As for FRS9, when I said that it would not apply to most of the corporate partners that I see, that is because they don't have a sufficient interest in the 'entity' to meet the FRS9 definitions of associate and JV. At least that's what I took from my skim-read of the definitions, which I accept can be a risky thing to do.

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22nd Feb 2013 11:45

going out on a limb....

Quite happy for people to tell me i'm wrong, but i think S455 does apply.

We have a medium sized solicitor client who has been pitched one of these new fangled fancy structures - basically admitting a corporate partner who receives the majority of the profit share.

Among other 'issues' we have raised for our client - happy to share if anyone wants to know - was this very concern.

Due to cash flow restrictions / debt servicing, very rarely will over 75% of profits be able to be drawn.

Therefore, the partnership owe's the limited company for the amount of undrawn profit.

The promoter had ignored any reference to S.455 and when asked why they said it didn’t apply. The only way we could see that it doesn’t apply would be if you said cashflow taken in the first 9 mths of yr 2 was actually a repayment of the yr 1 outstanding balance, yr 3 was repaying yr 2 etc etc. However, eventually, the balance wouldn’t be cleared in 9 mths and therefore S455 applies.

We / our client, has yet to receive an answer.

Thoughts??

 

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Well, as I (and BKD) have said above

I'm of the view that the partneship doesn't owe the corporate partner its share of the profits. The amount is due to the corporate partner, but it's not a debt; it certainly couldn't be enforced as a debt.

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By BKD
22nd Feb 2013 12:05

Another way of looking at it

There is some absudity in this (but that is because it is absurd to suggest that there is a debt due to the corporate partner):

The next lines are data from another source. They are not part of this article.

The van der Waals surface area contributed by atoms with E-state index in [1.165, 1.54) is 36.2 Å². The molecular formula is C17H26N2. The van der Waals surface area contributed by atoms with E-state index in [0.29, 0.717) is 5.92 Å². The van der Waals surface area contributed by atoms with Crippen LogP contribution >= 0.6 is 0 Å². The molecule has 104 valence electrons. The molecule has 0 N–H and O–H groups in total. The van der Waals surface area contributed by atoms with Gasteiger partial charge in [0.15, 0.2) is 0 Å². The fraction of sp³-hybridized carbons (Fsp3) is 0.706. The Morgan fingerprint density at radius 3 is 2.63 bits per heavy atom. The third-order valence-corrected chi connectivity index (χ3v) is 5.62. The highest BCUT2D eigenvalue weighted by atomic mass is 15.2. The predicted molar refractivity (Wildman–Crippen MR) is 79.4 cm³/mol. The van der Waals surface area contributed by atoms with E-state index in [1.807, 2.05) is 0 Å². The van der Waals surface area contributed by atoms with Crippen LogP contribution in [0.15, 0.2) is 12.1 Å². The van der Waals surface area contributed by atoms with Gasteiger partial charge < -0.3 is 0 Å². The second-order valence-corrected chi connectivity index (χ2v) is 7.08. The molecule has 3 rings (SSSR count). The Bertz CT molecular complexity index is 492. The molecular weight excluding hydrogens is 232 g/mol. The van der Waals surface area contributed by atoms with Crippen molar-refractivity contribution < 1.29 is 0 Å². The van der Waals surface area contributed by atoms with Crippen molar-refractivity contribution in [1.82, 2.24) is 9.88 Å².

Assume that the undrawn profits do represent a debt due by the 'partnership'. Where does the credit figure sit? In the corporate partner's capital account. So, the only person that owes the company any money is the company itself.

 

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By Triggle
22nd Feb 2013 13:18

I don't think that you actually make an entry in the books of the the company for the partnership profit. As BKD and George say this would create a debtor in the company that is effectively owed to it by the company itself.

Afterall, if a company had a subsidiary company that made a profit you would not make an entry in the holding company's books for that profit itself (only unless a dividend had been declared).

The only entry to be made in the company's books would be when the company made a drawing from the partnership - the entry would be (in the company) dr: bank cr: investment income.

When the CT comp for the company is prepared any investment income from the partnership in the AP would be deducted from the accounting profit.

Two partnership tax comps would then be prepared - one for the non-corporate partner(s) and one for the corporate partners(s).

The non-corporate partnership comp would follow the IT rules. The corporate partnership comp would follow CT rules.

The corporate partnership tax comp would then be used to ascertain the profits chargeable to CT by the company. If the partnership's basis period was different from the company the adjusted profit of the coporate partner would be time apportioned to the company's AP.

The corporate partner's share of the profit is treated as being derived from a trade carried on by the company. It is, however, a separate trade from that carried on by the company itself and if losses were incurred by the partnership or the company they could not be set against profits arising in the other.

By not making an entry in the company's books for the "unpaid profit" s455 is irrelevant.

s1259 & 1260 CTA2009 & CTM36510 & 36520

http://www.hmrc.gov.uk/manuals/ctmanual/ctm36510.htm

 

 

 

 

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By blok
22nd Feb 2013 14:08

.

Triggle wrote:

I don't think that you actually make an entry in the books of the the company for the partnership profit. As BKD and George say this would create a debtor in the company that is effectively owed to it by the company itself.

Afterall, if a company had a subsidiary company that made a profit you would not make an entry in the holding company's books for that profit itself (only unless a dividend had been declared).

 

I think you make a wrong anaolgy to compare a corporate group structure where there is definitive legal separation to that which exists between a partnership and its partners.

Keeping this simple, If I decide to leave profits in partnership in which I am a member, and I prepared a personal balance sheet, I would be including my current account as an asset of mine.

 

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By BKD